The impacts of ocean acidification on sperm swimming behaviour and fertilization success of key Australian marine invertebrates

Ocean acidification is increasingly threatening marine biodiversity. Marine organisms face intense selection pressure for phenotypes that are robust to rapidly acidifying oceans. Greater variability among phenotypes provides greater scope for selection. This variability is a central determinant of the capacity for adaptation, and – if traits that drive robustness are heritable – may ameliorate impacts of ocean acidification. Critical early life history stages possess few protective functions against changing environmental conditions, making broadcast spawning species particularly vulnerable. I explored the extent of inter- and intra-specific variation in responses of gametes to future ocean acidification across five sea urchin species and one polychaete species from Southeast Australia. Flow cytometry and sperm motility analyses were combined to investigate the relation between sperm swimming and mitochondrial function under ocean acidification. All species showed extensive between-male variability in sperm swimming responses to ocean acidification, but sperm of some species (Heliocidaris tuberculata, Tripneustes gratilla) were more robust than others Centrostephanus rodgersii,
Heliocidaris erythrogramma, Holopneustes purpurascens, Galeolaria caespitosa). Enhanced sperm swimming under acidified conditions in some males is likely to increase their reproductive success, supporting the concept of ‘winners’ and ‘losers’ of climate change at an individual level. Acidification-induced reductions in sperm mitochondrial activity in C. rodgersii were not reflected in similar reductions in sperm swimming behaviour. Collectively, these data suggest that capacity for selection of robust sperm phenotypes is present in all species, but that the adaptive benefits of this selection will depend on the degree of heritability of acidification-resistance traits. Shifts in the proportional contribution of robust vs susceptible males to offspring production may severely shift the genetic composition of subsequent generations, with flow-on consequences for species fitness and competitive ability. This may, in turn, alter competitive interactions between species and lead to species-dependent impacts on ecosystem structure and composition.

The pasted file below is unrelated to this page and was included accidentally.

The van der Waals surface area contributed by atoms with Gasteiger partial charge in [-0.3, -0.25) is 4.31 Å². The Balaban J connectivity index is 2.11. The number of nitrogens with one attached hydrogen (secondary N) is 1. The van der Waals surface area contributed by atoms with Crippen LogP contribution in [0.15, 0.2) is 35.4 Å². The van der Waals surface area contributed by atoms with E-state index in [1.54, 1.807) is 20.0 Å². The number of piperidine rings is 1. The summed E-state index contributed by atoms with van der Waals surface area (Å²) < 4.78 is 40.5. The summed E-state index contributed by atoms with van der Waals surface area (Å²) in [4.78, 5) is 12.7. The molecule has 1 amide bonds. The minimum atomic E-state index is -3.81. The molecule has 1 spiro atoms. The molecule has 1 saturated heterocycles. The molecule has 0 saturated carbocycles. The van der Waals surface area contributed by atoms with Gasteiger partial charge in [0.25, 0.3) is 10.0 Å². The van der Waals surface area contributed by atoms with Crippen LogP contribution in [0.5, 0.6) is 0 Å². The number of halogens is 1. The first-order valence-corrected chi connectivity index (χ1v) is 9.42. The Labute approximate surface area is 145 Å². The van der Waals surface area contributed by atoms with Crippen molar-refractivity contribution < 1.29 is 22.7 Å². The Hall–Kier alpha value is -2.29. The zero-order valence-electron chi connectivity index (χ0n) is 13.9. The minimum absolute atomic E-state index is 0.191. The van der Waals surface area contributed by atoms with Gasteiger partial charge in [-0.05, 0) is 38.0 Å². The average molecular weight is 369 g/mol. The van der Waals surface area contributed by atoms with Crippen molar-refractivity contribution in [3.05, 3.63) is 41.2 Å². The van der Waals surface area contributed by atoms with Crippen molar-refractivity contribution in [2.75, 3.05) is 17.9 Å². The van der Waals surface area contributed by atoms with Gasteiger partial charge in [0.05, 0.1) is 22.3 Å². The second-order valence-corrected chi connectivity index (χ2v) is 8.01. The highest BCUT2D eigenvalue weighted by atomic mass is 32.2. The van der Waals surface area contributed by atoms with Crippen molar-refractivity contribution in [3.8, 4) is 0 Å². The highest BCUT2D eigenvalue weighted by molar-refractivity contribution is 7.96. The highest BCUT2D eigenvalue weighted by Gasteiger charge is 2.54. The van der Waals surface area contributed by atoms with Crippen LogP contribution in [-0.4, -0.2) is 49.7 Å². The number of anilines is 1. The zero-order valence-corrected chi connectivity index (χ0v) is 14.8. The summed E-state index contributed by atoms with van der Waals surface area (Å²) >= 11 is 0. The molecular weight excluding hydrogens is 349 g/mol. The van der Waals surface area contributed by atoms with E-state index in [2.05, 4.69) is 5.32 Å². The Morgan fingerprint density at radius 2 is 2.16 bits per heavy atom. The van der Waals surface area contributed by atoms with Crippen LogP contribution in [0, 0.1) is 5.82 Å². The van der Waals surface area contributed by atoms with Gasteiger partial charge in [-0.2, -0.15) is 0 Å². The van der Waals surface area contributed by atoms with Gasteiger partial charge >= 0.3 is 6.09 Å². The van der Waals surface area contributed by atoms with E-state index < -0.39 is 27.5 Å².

Schlegel P., 2013. The impacts of ocean acidification on sperm swimming behaviour and fertilization success of key Australian marine invertebrates. PhD thesis, Macquarie University, 227 pp. Thesis.

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